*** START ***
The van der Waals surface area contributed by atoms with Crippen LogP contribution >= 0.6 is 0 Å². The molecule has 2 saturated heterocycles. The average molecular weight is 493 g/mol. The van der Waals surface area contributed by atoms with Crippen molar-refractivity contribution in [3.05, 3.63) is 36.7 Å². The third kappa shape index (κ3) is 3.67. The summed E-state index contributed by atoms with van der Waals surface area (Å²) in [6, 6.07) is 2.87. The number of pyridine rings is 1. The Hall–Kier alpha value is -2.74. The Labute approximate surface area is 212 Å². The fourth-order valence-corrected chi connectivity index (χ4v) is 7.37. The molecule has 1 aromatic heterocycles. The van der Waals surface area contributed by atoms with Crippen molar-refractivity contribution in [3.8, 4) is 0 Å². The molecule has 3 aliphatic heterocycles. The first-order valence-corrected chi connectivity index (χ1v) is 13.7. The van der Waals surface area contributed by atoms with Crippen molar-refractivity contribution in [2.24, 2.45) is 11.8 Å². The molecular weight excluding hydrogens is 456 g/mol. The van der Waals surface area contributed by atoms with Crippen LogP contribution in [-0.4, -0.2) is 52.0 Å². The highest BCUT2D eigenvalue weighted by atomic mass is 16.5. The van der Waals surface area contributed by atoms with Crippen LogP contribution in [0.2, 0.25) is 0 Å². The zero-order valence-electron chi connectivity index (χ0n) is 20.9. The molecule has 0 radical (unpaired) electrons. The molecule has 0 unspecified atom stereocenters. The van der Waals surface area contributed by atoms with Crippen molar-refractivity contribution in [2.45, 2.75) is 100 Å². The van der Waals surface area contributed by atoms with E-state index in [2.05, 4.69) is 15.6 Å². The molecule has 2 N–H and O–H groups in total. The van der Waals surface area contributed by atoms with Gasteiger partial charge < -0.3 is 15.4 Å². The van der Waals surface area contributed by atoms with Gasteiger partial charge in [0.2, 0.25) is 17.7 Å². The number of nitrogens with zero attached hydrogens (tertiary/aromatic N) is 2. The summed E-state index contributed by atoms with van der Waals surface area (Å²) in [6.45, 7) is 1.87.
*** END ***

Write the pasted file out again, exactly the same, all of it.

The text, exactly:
The van der Waals surface area contributed by atoms with Crippen LogP contribution >= 0.6 is 0 Å². The molecule has 2 saturated heterocycles. The average molecular weight is 493 g/mol. The van der Waals surface area contributed by atoms with Crippen molar-refractivity contribution in [3.05, 3.63) is 36.7 Å². The third kappa shape index (κ3) is 3.67. The summed E-state index contributed by atoms with van der Waals surface area (Å²) in [6, 6.07) is 2.87. The number of pyridine rings is 1. The Hall–Kier alpha value is -2.74. The Labute approximate surface area is 212 Å². The fourth-order valence-corrected chi connectivity index (χ4v) is 7.37. The molecule has 1 aromatic heterocycles. The van der Waals surface area contributed by atoms with Crippen molar-refractivity contribution in [3.8, 4) is 0 Å². The molecule has 3 aliphatic heterocycles. The first-order valence-corrected chi connectivity index (χ1v) is 13.7. The van der Waals surface area contributed by atoms with Crippen molar-refractivity contribution in [2.24, 2.45) is 11.8 Å². The molecular weight excluding hydrogens is 456 g/mol. The van der Waals surface area contributed by atoms with Crippen LogP contribution in [-0.4, -0.2) is 52.0 Å². The highest BCUT2D eigenvalue weighted by atomic mass is 16.5. The van der Waals surface area contributed by atoms with Crippen LogP contribution in [0.2, 0.25) is 0 Å². The zero-order valence-electron chi connectivity index (χ0n) is 20.9. The molecule has 0 radical (unpaired) electrons. The molecule has 0 unspecified atom stereocenters. The van der Waals surface area contributed by atoms with Crippen molar-refractivity contribution in [2.45, 2.75) is 100 Å². The van der Waals surface area contributed by atoms with E-state index in [2.05, 4.69) is 15.6 Å². The molecule has 2 N–H and O–H groups in total. The van der Waals surface area contributed by atoms with Gasteiger partial charge < -0.3 is 15.4 Å². The van der Waals surface area contributed by atoms with Gasteiger partial charge in [0.2, 0.25) is 17.7 Å². The number of nitrogens with zero attached hydrogens (tertiary/aromatic N) is 2. The summed E-state index contributed by atoms with van der Waals surface area (Å²) in [6.45, 7) is 1.87.